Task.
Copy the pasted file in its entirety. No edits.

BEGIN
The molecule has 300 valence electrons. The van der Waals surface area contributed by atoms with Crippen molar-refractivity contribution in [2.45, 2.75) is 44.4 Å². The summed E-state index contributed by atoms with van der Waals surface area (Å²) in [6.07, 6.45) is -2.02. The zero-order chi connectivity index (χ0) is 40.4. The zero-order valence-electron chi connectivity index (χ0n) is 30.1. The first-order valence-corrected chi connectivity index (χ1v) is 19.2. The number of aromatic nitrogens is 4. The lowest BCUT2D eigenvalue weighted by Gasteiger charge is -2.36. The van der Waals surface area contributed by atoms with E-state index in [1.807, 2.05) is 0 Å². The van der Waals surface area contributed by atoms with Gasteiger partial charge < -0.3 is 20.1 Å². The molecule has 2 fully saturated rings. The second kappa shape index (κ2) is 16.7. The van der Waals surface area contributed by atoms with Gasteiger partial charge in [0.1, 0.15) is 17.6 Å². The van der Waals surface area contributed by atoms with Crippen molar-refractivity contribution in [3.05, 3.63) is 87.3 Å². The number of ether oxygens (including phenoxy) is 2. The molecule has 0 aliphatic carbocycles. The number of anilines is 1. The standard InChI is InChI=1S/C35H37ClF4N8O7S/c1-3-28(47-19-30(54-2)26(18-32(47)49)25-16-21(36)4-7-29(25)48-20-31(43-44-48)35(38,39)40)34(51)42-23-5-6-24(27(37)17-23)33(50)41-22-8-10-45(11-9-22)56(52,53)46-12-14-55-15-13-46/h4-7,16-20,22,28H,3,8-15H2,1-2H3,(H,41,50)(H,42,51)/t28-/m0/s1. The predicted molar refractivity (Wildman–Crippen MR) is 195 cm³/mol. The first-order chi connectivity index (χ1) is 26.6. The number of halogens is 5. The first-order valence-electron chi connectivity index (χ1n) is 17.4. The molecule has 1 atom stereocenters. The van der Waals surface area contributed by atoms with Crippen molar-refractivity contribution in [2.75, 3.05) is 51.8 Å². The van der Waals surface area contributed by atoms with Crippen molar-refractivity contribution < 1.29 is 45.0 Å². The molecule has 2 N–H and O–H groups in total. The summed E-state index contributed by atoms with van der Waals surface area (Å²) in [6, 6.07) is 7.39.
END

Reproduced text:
The molecule has 300 valence electrons. The van der Waals surface area contributed by atoms with Crippen molar-refractivity contribution in [2.45, 2.75) is 44.4 Å². The summed E-state index contributed by atoms with van der Waals surface area (Å²) in [6.07, 6.45) is -2.02. The zero-order chi connectivity index (χ0) is 40.4. The zero-order valence-electron chi connectivity index (χ0n) is 30.1. The first-order valence-corrected chi connectivity index (χ1v) is 19.2. The number of aromatic nitrogens is 4. The lowest BCUT2D eigenvalue weighted by Gasteiger charge is -2.36. The van der Waals surface area contributed by atoms with E-state index in [1.807, 2.05) is 0 Å². The van der Waals surface area contributed by atoms with Gasteiger partial charge < -0.3 is 20.1 Å². The molecule has 2 fully saturated rings. The second kappa shape index (κ2) is 16.7. The van der Waals surface area contributed by atoms with Gasteiger partial charge in [0.1, 0.15) is 17.6 Å². The van der Waals surface area contributed by atoms with Crippen molar-refractivity contribution in [3.05, 3.63) is 87.3 Å². The number of ether oxygens (including phenoxy) is 2. The molecule has 0 aliphatic carbocycles. The number of anilines is 1. The standard InChI is InChI=1S/C35H37ClF4N8O7S/c1-3-28(47-19-30(54-2)26(18-32(47)49)25-16-21(36)4-7-29(25)48-20-31(43-44-48)35(38,39)40)34(51)42-23-5-6-24(27(37)17-23)33(50)41-22-8-10-45(11-9-22)56(52,53)46-12-14-55-15-13-46/h4-7,16-20,22,28H,3,8-15H2,1-2H3,(H,41,50)(H,42,51)/t28-/m0/s1. The predicted molar refractivity (Wildman–Crippen MR) is 195 cm³/mol. The first-order chi connectivity index (χ1) is 26.6. The number of halogens is 5. The first-order valence-electron chi connectivity index (χ1n) is 17.4. The molecule has 1 atom stereocenters. The van der Waals surface area contributed by atoms with Crippen molar-refractivity contribution in [2.75, 3.05) is 51.8 Å². The van der Waals surface area contributed by atoms with Crippen molar-refractivity contribution < 1.29 is 45.0 Å². The molecule has 2 N–H and O–H groups in total. The summed E-state index contributed by atoms with van der Waals surface area (Å²) in [6, 6.07) is 7.39.